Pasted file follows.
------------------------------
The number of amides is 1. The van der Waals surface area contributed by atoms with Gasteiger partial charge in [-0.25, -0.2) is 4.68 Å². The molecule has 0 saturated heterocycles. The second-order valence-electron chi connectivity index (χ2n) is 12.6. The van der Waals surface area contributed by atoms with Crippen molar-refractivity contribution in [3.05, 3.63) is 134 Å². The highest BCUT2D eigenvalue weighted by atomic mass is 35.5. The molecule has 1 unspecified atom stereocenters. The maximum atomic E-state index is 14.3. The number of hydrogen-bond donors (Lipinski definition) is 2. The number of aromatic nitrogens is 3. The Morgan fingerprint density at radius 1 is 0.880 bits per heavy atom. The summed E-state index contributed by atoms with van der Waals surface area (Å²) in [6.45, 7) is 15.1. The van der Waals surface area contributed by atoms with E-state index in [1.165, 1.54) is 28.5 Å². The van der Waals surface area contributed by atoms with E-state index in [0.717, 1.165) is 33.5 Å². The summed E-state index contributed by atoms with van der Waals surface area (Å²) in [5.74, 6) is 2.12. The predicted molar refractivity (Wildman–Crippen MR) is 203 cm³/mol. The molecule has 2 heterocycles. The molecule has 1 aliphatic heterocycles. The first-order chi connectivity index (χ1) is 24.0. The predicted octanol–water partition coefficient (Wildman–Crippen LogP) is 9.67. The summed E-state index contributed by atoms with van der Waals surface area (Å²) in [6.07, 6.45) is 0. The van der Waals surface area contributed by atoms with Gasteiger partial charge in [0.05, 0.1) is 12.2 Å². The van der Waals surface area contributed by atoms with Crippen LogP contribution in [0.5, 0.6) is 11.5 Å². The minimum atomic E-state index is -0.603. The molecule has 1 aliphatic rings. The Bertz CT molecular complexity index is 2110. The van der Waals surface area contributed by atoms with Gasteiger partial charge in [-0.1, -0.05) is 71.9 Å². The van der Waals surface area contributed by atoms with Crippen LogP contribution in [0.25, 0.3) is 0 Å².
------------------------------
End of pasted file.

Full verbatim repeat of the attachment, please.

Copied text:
The number of amides is 1. The van der Waals surface area contributed by atoms with Gasteiger partial charge in [-0.25, -0.2) is 4.68 Å². The molecule has 0 saturated heterocycles. The second-order valence-electron chi connectivity index (χ2n) is 12.6. The van der Waals surface area contributed by atoms with Crippen molar-refractivity contribution in [3.05, 3.63) is 134 Å². The highest BCUT2D eigenvalue weighted by atomic mass is 35.5. The molecule has 1 unspecified atom stereocenters. The maximum atomic E-state index is 14.3. The number of hydrogen-bond donors (Lipinski definition) is 2. The number of aromatic nitrogens is 3. The Morgan fingerprint density at radius 1 is 0.880 bits per heavy atom. The summed E-state index contributed by atoms with van der Waals surface area (Å²) in [6.45, 7) is 15.1. The van der Waals surface area contributed by atoms with E-state index in [1.165, 1.54) is 28.5 Å². The van der Waals surface area contributed by atoms with E-state index in [0.717, 1.165) is 33.5 Å². The summed E-state index contributed by atoms with van der Waals surface area (Å²) in [5.74, 6) is 2.12. The predicted molar refractivity (Wildman–Crippen MR) is 203 cm³/mol. The molecule has 2 heterocycles. The molecule has 1 aliphatic heterocycles. The first-order chi connectivity index (χ1) is 24.0. The predicted octanol–water partition coefficient (Wildman–Crippen LogP) is 9.67. The summed E-state index contributed by atoms with van der Waals surface area (Å²) in [6.07, 6.45) is 0. The van der Waals surface area contributed by atoms with Gasteiger partial charge in [0.05, 0.1) is 12.2 Å². The van der Waals surface area contributed by atoms with Crippen LogP contribution in [0.5, 0.6) is 11.5 Å². The minimum atomic E-state index is -0.603. The molecule has 1 aliphatic rings. The Bertz CT molecular complexity index is 2110. The van der Waals surface area contributed by atoms with Gasteiger partial charge in [-0.1, -0.05) is 71.9 Å². The van der Waals surface area contributed by atoms with Crippen LogP contribution in [0.25, 0.3) is 0 Å².